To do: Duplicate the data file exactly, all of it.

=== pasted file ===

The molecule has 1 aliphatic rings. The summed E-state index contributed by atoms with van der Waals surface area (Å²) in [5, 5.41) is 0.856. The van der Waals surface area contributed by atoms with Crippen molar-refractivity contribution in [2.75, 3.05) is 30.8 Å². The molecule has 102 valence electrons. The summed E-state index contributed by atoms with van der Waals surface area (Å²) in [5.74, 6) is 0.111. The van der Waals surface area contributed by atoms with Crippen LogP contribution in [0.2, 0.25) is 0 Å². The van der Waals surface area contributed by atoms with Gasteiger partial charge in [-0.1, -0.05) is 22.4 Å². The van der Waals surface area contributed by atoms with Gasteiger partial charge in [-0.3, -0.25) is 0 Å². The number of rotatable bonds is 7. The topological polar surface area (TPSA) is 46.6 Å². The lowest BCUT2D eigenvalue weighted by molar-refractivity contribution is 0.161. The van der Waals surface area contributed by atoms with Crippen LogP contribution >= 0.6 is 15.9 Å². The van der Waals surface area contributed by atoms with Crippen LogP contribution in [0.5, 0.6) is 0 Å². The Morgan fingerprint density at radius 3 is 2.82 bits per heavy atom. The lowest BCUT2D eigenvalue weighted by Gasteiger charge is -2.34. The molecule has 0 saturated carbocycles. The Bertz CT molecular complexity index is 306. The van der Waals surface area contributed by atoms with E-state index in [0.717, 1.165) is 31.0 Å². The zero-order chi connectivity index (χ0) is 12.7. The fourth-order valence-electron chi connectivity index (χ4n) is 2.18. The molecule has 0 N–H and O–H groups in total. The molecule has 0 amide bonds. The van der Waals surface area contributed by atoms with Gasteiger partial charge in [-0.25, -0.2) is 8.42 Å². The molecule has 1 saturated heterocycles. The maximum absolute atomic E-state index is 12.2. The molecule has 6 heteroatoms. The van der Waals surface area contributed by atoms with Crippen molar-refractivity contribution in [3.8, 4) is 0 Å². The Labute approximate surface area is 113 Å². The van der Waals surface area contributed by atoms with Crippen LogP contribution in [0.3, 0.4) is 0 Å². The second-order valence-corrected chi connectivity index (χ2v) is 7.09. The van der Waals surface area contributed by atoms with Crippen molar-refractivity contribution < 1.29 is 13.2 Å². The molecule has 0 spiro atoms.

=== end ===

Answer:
The molecule has 1 aliphatic rings. The summed E-state index contributed by atoms with van der Waals surface area (Å²) in [5, 5.41) is 0.856. The van der Waals surface area contributed by atoms with Crippen molar-refractivity contribution in [2.75, 3.05) is 30.8 Å². The molecule has 102 valence electrons. The summed E-state index contributed by atoms with van der Waals surface area (Å²) in [5.74, 6) is 0.111. The van der Waals surface area contributed by atoms with Crippen LogP contribution in [0.2, 0.25) is 0 Å². The van der Waals surface area contributed by atoms with Gasteiger partial charge in [-0.1, -0.05) is 22.4 Å². The van der Waals surface area contributed by atoms with Gasteiger partial charge in [-0.3, -0.25) is 0 Å². The number of rotatable bonds is 7. The topological polar surface area (TPSA) is 46.6 Å². The lowest BCUT2D eigenvalue weighted by molar-refractivity contribution is 0.161. The van der Waals surface area contributed by atoms with Crippen LogP contribution >= 0.6 is 15.9 Å². The van der Waals surface area contributed by atoms with Crippen LogP contribution in [0.5, 0.6) is 0 Å². The Morgan fingerprint density at radius 3 is 2.82 bits per heavy atom. The lowest BCUT2D eigenvalue weighted by Gasteiger charge is -2.34. The molecule has 0 saturated carbocycles. The Bertz CT molecular complexity index is 306. The van der Waals surface area contributed by atoms with E-state index in [0.717, 1.165) is 31.0 Å². The zero-order chi connectivity index (χ0) is 12.7. The fourth-order valence-electron chi connectivity index (χ4n) is 2.18. The molecule has 0 N–H and O–H groups in total. The molecule has 0 amide bonds. The van der Waals surface area contributed by atoms with Gasteiger partial charge in [-0.25, -0.2) is 8.42 Å². The molecule has 1 saturated heterocycles. The maximum absolute atomic E-state index is 12.2. The molecule has 6 heteroatoms. The van der Waals surface area contributed by atoms with Crippen molar-refractivity contribution in [3.8, 4) is 0 Å². The Labute approximate surface area is 113 Å². The van der Waals surface area contributed by atoms with Crippen LogP contribution in [0.3, 0.4) is 0 Å². The second-order valence-corrected chi connectivity index (χ2v) is 7.09. The van der Waals surface area contributed by atoms with Crippen molar-refractivity contribution < 1.29 is 13.2 Å². The molecule has 0 spiro atoms.